In the last concert of the season at Sutton House, Penelope Roskell, acclaimed British pianist and Professor of Piano and Piano pedagogy at London's Trinity Laban Conservatoire of Music and Dance, juxtaposed the reason and intellect of Bach with the mercurial romance of Schumann in a fascinating and very well-attended concert.

Sutton House is truly one of London’s ‘hidden gems’. A Tudor house on Homerton High Street in East London, it retains many of its original features. Concerts, hosted by Sutton House Music Society (of which Penelope is Artistic Director), take place in the relaxed and friendly Wenlock Barn, and interval drinks, and, on this occasion, strawberries and cream, are served in the pretty courtyard.

The recital opened with Bach’s extravagant and virtuosic Chromatic Fantasia and Fugue. A large piece, sprawling and emotional, it is one of Bach’s best known works, and demonstrates the forward pull of Bach’s musical vision, with its bold harmonic structure and three alternating sections of differently textured music. The first section is a true prelude with toccata-like swirling passage work to which Penelope brought both theatricality and lightness of touch with crisp articulation and spare pedalling. The recitative-like middle section was mannered, almost serene by contrast, while the fugue, which begins in a strict style before gradually loosening, contained bravura passage work and a strong sense of the music driving forward, virtuosic to the end. Here, Penelope was careful to highlight every melodic line and voice, bringing a wonderful chorale-like quality to the work, and accentuating all the interior architecture of the music.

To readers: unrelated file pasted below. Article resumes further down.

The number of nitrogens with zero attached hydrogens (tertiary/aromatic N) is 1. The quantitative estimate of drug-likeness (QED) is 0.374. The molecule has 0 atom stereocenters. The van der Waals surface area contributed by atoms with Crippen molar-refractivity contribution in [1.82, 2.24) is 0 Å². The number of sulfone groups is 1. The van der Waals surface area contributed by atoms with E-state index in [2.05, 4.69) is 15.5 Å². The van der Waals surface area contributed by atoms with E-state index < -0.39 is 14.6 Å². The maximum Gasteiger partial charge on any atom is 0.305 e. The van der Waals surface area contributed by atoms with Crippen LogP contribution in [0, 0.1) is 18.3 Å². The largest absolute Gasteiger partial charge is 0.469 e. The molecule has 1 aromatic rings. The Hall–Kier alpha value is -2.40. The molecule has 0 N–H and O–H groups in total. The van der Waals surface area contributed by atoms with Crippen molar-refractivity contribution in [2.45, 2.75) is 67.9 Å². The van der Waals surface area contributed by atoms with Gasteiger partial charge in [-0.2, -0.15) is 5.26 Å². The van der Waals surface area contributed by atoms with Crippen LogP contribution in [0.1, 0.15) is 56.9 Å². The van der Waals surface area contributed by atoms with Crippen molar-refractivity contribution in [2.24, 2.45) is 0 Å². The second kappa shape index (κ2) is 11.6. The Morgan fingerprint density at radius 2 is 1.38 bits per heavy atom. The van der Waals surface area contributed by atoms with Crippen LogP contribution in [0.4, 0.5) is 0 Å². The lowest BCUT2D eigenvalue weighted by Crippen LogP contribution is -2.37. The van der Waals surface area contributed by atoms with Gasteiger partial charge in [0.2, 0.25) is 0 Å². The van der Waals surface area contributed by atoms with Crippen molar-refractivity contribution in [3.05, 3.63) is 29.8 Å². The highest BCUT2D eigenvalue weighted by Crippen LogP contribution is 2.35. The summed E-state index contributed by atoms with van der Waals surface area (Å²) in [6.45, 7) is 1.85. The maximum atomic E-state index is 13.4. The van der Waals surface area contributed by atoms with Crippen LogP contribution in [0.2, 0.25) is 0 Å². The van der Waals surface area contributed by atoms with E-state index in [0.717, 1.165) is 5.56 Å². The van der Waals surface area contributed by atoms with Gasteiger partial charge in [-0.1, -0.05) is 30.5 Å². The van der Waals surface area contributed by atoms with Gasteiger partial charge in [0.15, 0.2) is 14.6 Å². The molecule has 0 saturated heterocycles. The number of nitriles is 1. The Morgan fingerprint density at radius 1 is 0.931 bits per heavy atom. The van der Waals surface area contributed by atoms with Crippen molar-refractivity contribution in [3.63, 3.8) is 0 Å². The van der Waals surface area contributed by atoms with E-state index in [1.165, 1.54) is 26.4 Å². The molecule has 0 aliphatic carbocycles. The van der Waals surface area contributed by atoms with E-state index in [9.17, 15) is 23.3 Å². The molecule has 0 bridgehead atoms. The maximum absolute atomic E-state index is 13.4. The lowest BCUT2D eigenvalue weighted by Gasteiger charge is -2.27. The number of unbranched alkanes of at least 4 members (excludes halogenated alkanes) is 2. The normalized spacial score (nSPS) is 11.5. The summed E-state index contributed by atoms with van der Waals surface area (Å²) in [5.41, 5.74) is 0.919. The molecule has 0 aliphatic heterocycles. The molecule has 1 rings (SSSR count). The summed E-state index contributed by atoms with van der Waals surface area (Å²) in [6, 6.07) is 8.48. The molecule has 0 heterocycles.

The first ‘romance’ of the evening came with Schumann’s ‘Papillons’, written when he was just 20. A suite of miniature dance pieces, it draws its inspiration from Schubert’s waltzes and four-handed polonaises, and looks forward to later suites such as ‘Carnaval’. It is a shifting musical landscape with its rapid changes of mood, dynamics and tempo. After a grand introductory figure, not unlike the opening of Chopin’s First Ballade, Penelope afforded each contrasting movement the appropriate measure of weight, strength, delicacy, warmth, wit, humour and colour, highlighting the full range of Schumann’s moods, and his twin personas Eusebius (passionate, flamboyant, impulsive) and Florestan (dreamy, poetic, controlled).

The first half closed with the aristocratic and elegant French Suite in C minor, related to ‘Papillons’ with its contrasting dance movements, while showing Bach at his most serious and measured. Understated pedalling, attention to the melodic lines and 'voices', and crystalline articulation coupled with subtle ‘rubato’ were very much in evidence, here, and in the G Major Partita, which opened the second half.

The final piece of the concert, Schumann’s Piano Sonata No. 2 in G minor, mirrored the opening Bach. Its first and final movements are dare-devil and virtuosic, full of grand gestures, and relentless forward-motion, while the gently rolling Andantino second movement is one of the most charming Schumann wrote. It was played with great serenity and lyricism, while the little Scherzo, all of 64 bars, was witty and snappy. The final movement reflected the textures and flourishes of the opening Fantasia in its first theme, before shifting into a more supple, lyrical second subject. The ending was sparkling and electric, with its prestissimo passage marked ‘Quasi cadenza” (“like a cadenza”).

The encore went to Bach: the first Prelude of the ‘Forty-Eight’, played with a rare grace and simplicity.